Of course the CIA could be running some kind of ’regime change’ program, but I rather doubt it considering how they have had their fingers burnt in Iraq and have their hands full in the Ukraine as well right now. It seems rather more likely that the origins of ISIS’ success come from a regional player.

It comes down to that simple logical test when you have little hard evidence to rely on: cui bono?

Or in English: who benefits?

We’ve already seen that the United States is a major loser in the rise of ISIS as it can no longer see a way to install a pro-Western government in Syria due to ISIS’ advances and increasing domination of the anti-Assad forces there, it has a lost a huge amount of military hardware due to the rout of the Iraqi army in June, its oil supplies are being disrupted with the US economy still very fragile and vulnerable to oil price hikes (4) and it is now having to militarily intervene once again (which is both a public relations disaster and a nod to the decline of the US as a global power).

Therefore it is rather unlikely to be the United States: isn’t it?

We can rule out the Syrian government because it is at war with ISIS and has been since before ISIS emerged as a force to be reckoned with.

Iran we can rule out for the same reason since it is the major proponent of Shi’a Islam and is supporting the Syrian government with military advisers, weapons and funding. (5) Besides Iraq is Iran’s key remaining ally in the region and with Syria in turmoil and unable to support Ira’s foreign policy objectives: then should Iraq come out of its alliance with Iran then the latter would be politically isolated and its ability to project its power (for example by the use of Hezbollah as its anti-Israeli and Lebanese political proxy) significantly curtailed.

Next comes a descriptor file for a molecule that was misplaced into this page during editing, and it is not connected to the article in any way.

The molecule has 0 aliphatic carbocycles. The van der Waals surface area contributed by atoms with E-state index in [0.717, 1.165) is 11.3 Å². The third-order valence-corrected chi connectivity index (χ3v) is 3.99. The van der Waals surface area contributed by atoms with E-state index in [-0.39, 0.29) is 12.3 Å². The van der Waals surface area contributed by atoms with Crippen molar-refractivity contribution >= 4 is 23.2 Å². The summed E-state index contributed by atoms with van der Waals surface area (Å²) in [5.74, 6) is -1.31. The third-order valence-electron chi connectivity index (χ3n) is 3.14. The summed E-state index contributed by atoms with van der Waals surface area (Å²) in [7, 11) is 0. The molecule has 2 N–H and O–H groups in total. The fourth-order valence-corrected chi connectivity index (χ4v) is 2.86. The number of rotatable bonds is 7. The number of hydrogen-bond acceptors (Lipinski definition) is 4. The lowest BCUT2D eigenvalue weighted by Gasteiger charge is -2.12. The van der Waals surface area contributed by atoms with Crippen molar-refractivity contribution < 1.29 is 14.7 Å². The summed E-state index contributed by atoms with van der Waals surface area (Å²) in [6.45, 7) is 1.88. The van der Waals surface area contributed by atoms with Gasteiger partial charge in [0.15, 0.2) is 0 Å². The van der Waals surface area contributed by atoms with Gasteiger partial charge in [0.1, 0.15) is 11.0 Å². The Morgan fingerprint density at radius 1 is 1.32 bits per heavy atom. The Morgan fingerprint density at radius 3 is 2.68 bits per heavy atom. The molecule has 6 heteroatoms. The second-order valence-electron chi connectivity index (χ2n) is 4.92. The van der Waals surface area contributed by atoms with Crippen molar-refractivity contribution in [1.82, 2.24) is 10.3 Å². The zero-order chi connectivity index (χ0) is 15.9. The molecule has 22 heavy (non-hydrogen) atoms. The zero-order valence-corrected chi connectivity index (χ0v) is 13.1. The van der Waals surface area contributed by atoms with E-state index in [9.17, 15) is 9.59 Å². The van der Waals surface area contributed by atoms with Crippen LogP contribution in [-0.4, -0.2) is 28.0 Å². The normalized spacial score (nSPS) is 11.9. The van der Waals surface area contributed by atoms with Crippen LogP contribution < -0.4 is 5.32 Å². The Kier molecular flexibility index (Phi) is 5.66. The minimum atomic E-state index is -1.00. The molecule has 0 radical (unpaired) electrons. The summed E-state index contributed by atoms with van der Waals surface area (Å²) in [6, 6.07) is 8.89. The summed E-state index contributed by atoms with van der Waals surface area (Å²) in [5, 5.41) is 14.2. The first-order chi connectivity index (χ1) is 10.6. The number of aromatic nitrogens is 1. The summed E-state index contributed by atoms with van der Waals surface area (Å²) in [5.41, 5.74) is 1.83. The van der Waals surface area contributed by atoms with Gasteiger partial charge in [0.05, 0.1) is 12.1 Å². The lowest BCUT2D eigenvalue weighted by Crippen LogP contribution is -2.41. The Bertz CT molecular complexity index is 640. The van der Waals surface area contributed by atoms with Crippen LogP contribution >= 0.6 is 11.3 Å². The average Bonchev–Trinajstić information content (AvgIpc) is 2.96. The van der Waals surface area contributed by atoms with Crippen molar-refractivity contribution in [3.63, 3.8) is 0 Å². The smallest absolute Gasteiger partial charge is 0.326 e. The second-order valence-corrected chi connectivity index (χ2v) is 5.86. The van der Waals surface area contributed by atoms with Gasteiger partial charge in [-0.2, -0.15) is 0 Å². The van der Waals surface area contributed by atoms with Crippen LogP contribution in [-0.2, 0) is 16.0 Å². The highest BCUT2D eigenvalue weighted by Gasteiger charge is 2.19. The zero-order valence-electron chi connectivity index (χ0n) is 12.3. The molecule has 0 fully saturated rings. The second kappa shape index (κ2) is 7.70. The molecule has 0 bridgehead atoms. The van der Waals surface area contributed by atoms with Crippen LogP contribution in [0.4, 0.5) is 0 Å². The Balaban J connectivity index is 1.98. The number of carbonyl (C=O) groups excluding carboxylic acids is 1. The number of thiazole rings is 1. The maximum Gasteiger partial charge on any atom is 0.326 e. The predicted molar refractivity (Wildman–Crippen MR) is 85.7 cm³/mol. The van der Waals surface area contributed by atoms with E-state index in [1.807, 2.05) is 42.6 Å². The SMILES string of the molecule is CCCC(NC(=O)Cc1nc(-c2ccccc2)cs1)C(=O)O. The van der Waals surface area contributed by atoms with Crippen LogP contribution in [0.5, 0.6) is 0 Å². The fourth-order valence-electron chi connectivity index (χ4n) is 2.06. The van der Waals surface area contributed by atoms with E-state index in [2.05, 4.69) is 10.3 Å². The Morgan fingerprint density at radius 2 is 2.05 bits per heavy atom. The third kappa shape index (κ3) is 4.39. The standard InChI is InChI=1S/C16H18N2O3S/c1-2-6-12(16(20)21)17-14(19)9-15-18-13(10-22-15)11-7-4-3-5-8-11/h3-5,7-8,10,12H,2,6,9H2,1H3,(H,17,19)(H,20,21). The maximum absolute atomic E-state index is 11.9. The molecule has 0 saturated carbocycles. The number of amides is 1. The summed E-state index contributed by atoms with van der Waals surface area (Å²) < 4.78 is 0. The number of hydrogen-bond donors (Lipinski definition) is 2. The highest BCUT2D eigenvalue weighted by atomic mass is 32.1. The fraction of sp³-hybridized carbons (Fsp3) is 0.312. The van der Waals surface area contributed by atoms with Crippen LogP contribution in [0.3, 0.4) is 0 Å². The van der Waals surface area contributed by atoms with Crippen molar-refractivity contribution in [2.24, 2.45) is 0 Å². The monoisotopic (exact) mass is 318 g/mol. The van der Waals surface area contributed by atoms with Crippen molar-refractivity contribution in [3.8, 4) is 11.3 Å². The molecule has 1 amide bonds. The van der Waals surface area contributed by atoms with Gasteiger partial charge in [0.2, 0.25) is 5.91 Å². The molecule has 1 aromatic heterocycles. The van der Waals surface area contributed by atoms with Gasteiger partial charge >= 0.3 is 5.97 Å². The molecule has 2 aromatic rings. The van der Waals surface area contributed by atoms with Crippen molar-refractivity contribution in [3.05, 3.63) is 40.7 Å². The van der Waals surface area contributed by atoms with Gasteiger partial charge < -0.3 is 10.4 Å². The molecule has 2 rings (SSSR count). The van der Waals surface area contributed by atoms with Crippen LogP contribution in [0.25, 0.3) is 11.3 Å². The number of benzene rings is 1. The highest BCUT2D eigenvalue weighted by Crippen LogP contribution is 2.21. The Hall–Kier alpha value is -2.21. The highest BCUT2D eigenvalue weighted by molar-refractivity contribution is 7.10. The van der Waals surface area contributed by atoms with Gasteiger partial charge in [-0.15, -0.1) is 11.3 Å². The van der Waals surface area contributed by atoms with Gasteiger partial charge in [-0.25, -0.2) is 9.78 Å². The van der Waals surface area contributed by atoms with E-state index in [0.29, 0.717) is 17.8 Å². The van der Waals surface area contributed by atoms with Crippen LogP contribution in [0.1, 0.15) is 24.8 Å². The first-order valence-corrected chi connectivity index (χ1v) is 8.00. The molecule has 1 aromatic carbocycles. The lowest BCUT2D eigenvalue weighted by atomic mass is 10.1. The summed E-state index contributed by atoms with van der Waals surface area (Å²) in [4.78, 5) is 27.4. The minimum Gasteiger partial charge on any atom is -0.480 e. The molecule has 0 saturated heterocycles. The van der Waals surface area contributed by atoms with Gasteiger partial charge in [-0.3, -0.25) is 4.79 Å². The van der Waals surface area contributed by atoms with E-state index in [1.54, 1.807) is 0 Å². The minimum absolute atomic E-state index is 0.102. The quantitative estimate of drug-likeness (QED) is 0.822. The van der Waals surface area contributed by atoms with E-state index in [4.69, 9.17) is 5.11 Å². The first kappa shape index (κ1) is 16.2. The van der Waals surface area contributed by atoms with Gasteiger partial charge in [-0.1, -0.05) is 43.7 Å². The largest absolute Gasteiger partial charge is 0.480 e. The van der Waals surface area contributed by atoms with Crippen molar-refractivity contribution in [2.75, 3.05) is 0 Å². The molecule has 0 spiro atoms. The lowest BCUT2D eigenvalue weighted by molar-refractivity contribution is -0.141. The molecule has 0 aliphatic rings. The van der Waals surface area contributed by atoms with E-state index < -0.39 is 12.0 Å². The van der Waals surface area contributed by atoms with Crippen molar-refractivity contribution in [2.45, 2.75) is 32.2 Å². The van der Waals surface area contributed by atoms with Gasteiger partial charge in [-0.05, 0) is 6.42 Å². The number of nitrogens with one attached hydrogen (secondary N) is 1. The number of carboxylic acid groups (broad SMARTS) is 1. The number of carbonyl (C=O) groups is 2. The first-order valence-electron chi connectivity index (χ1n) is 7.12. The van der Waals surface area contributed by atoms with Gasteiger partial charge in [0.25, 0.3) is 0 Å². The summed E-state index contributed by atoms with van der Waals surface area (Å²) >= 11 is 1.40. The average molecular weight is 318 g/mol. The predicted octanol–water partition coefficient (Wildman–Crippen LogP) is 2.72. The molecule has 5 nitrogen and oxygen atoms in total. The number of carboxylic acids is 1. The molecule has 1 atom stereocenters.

Now isn’t that interesting?

Iran is the key to the riddle of ISIS origins and success I think: for the simple reason that ISIS is operating primarily against the regional bloc centred around Iran. It hasn’t been operating against the other two political blocs: the Sunni majority gulf states and Israel.

It isn’t likely that this is a coincidence, but at the same time we should be aware that, in spite of the propaganda line taken by the Syrian government, the Syrian civil war did start as a genuine attempt to revolt for largely economic reasons (Syria like many Middle Eastern states was hit hard by the 2008 global economic near-collapse). (6) That doesn’t mean this revolt hasn’t been hijacked by other players, but rather that is started out one way and has then turned into a quagmire where other powers in the region are throwing their hat into the ring.